Information in the economy is widely dispersed among a huge amount of consumers and businesses, which possess local information that enables them to set prices and determine quantities of goods and services to be bought and sold. The market price, aggregating billions of choices and decisions every single day, is the best way to express real value. No central regulatory body can do a better job, simply because they cannot physically posses all the necessary information.
The same line of reasoning is applied in the financial market. The complex matrix of information and market participants is somewhat smaller in the financial market and rather global (as the decisions and financial products are run globally) but they are far more complex than regular goods and services and are thus far more difficult to control and have oversight on. Even if the regulators fully understand the complex derivatives and quadrupled securitized loans they cannot process how market participants will react and sometimes cannot even see the obvious consequences of their own actions.
The current financial crisis is the best example of this. By steering banks into buying MBSs (Mortgage Backed Securities), they were creating an artificial demand for these securities and henceforth an artificial demand for more mortgages which led banks into lowering their lending standards in order to create more and more AAA-rated MBSs.
The regulators need to understand the consequences their actions may incur on those being regulated, and should be able to anticipate their reactions, but have failed to do so repeatedly. They will fail again, as their desire for finding new safe assets may end up creating another asset bubble. There were some suggestions that new safe assets should be debt of businesses backed up by government guarantees (in order to have an AAA rating) and re-packaged into new types of securities.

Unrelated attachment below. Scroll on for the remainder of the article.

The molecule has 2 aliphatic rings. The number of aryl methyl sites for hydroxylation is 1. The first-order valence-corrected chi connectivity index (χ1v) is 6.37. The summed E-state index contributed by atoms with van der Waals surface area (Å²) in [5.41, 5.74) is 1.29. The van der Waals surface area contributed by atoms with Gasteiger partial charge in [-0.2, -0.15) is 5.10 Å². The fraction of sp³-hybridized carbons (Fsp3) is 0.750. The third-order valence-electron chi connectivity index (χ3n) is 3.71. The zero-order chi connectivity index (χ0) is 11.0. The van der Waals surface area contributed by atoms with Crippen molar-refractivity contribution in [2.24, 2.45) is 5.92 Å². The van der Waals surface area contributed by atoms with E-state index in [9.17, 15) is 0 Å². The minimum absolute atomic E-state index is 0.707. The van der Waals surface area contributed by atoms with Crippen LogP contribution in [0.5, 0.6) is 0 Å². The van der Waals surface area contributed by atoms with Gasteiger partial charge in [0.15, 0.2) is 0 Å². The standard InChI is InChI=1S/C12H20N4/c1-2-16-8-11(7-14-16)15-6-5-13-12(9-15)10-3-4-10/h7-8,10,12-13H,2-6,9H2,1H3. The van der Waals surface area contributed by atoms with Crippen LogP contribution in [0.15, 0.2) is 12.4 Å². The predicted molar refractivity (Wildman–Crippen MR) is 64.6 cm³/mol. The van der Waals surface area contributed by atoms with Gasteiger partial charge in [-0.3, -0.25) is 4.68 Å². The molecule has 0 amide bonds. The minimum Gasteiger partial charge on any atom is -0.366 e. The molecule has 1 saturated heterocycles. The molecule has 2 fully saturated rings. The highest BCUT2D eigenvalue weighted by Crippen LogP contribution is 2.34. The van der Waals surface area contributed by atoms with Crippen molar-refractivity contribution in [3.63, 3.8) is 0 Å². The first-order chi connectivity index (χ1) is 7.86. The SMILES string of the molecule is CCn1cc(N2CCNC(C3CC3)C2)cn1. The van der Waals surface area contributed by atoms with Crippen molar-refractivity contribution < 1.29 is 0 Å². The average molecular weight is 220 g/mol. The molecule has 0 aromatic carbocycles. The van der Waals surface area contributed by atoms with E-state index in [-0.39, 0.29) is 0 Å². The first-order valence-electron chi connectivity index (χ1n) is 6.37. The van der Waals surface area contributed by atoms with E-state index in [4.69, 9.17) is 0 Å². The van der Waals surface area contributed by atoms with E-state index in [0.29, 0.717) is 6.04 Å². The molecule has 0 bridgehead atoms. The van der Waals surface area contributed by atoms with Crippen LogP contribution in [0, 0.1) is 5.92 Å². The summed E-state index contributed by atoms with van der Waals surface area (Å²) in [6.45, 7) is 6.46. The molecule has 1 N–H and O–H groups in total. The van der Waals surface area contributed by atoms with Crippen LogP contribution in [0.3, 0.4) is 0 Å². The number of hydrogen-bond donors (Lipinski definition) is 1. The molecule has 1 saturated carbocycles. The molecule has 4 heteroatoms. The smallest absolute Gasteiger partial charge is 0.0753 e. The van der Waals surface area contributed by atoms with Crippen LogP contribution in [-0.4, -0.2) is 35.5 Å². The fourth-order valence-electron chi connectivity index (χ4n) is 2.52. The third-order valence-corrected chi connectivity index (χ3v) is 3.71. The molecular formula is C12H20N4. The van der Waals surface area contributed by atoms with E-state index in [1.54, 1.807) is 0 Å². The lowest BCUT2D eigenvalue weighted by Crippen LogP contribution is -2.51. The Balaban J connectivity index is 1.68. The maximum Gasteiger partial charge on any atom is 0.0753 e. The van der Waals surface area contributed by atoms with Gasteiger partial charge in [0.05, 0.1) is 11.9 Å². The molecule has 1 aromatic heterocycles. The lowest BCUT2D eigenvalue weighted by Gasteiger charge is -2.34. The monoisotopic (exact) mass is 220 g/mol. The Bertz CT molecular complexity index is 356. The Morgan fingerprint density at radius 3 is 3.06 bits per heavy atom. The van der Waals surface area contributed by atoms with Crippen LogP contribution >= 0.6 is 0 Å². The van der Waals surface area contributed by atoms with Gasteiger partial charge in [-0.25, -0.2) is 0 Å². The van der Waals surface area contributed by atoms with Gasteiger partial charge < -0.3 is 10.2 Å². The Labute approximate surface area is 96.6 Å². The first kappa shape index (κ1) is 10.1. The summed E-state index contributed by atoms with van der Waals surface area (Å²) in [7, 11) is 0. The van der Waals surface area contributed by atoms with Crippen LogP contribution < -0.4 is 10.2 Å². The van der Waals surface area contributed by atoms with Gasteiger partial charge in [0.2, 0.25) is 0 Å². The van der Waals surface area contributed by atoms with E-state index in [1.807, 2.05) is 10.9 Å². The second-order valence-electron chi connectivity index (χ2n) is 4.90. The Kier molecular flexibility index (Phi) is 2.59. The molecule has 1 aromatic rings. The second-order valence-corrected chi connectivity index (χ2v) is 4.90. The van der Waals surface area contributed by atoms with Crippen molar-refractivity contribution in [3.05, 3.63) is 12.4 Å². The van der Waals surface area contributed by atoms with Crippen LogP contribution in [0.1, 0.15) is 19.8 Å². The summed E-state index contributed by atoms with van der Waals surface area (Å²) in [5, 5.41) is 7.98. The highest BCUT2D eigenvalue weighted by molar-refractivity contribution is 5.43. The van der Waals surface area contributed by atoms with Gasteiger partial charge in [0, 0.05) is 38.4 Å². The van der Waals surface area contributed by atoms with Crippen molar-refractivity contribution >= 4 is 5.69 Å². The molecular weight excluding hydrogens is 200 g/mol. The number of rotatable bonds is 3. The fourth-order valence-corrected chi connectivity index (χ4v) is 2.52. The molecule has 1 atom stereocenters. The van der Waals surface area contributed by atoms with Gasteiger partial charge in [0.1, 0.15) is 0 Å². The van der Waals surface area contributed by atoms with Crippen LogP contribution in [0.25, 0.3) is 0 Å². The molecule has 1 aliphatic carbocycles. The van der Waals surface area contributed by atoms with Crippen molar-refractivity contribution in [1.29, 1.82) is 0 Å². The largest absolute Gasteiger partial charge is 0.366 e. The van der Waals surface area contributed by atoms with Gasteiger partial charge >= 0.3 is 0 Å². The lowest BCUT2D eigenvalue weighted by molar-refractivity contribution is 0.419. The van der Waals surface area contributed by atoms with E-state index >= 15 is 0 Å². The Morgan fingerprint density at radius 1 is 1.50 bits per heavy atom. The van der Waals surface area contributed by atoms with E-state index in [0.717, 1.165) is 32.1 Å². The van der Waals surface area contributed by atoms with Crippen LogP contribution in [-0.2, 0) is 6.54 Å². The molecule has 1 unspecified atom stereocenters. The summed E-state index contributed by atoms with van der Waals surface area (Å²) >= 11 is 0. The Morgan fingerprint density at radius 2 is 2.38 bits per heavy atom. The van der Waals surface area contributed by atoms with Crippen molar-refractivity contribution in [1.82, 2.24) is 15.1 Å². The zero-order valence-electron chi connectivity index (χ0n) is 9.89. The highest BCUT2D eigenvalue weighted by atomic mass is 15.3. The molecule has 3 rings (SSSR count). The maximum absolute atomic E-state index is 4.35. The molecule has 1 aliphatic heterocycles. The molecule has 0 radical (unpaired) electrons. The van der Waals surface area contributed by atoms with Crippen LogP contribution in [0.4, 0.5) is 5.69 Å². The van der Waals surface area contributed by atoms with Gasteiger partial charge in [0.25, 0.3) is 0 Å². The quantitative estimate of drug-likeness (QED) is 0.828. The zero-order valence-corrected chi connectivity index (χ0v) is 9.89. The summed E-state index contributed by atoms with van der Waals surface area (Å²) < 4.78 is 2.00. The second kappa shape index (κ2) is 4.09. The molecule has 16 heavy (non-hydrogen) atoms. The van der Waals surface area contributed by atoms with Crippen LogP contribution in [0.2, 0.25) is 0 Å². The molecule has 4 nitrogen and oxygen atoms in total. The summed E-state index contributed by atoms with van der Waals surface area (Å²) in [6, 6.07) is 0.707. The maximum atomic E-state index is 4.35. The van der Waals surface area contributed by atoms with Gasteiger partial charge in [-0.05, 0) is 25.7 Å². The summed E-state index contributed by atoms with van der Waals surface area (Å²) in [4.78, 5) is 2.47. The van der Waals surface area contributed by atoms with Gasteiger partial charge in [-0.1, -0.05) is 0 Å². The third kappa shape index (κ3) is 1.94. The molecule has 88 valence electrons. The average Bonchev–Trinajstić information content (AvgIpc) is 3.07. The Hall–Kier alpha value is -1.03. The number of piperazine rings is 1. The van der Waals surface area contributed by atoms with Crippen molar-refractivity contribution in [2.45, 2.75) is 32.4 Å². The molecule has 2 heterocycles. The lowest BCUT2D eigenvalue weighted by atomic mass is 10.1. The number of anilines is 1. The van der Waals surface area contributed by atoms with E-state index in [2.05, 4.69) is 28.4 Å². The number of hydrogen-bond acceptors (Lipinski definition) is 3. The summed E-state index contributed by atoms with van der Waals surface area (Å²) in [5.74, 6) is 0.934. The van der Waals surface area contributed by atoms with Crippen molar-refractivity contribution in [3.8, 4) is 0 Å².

Others have proposed to do the same with eurozone peripheral sovereign debt – have highly solvent nations pull the debt into securities, back them up the usual way and sell them on the market, thereby creating new, huge, safe bonds and resolve the sovereign debt crisis in one blow. Some banks have already started to issue covered bonds (debt made up of high quality mortgages and loans) backed up by collateral and secured by bank’s other assets in the event of bankruptcy. No matter what the new safe assets look like, by exaggerating their use and forcing banks to recapitalize with these assets can only lead to another asset price boom, higher debt burdens (as these safe securities are in fact debt-tied securities) and consequently another recession.
As far as the impact on the current recovery, an increase of bank capital-asset ratios, even if announced at a future date (in the Basel III case this is 2019), due to negative future expectations, will work towards the decrease of lending, unprofitable business lines for banks that will drive costs for bank customers, and finally shift the businesses to seek support on high investment projects with the so-called “shadow banking system” – hedge funds, money market funds, SIVs, and investment funds. Furthermore, even if we disregard expectations of future contraction by the banks which may lead them to contract today, the European Commission (EC) plans to institute the 9% capital standard as soon as possible to prevent financial contagion from a Greek default, making the reaction on the lending market immediate.
The paradox of the regulatory oversight body arises in the following – by striving to make the system stable, they end up increasing the systemic risk and fuelling artificial demand that can lead to an asset bubble. By creating incentives to invest in certain types of assets, the regulators send false signals about the demand for these assets and hence distort its prices. The effects of their actions are usually counterproductive and the reason this is so is because they think they posses enough data and information to control the market economy and the behaviour of market participants.
Never was this possible before and has always proved to have disastrous consequences, since the market will always have more information than a few individuals, defined by the term asymmetry of information. The regulators call upon the asymmetry of information in their desire to overcome it, but they paradoxically become its victims.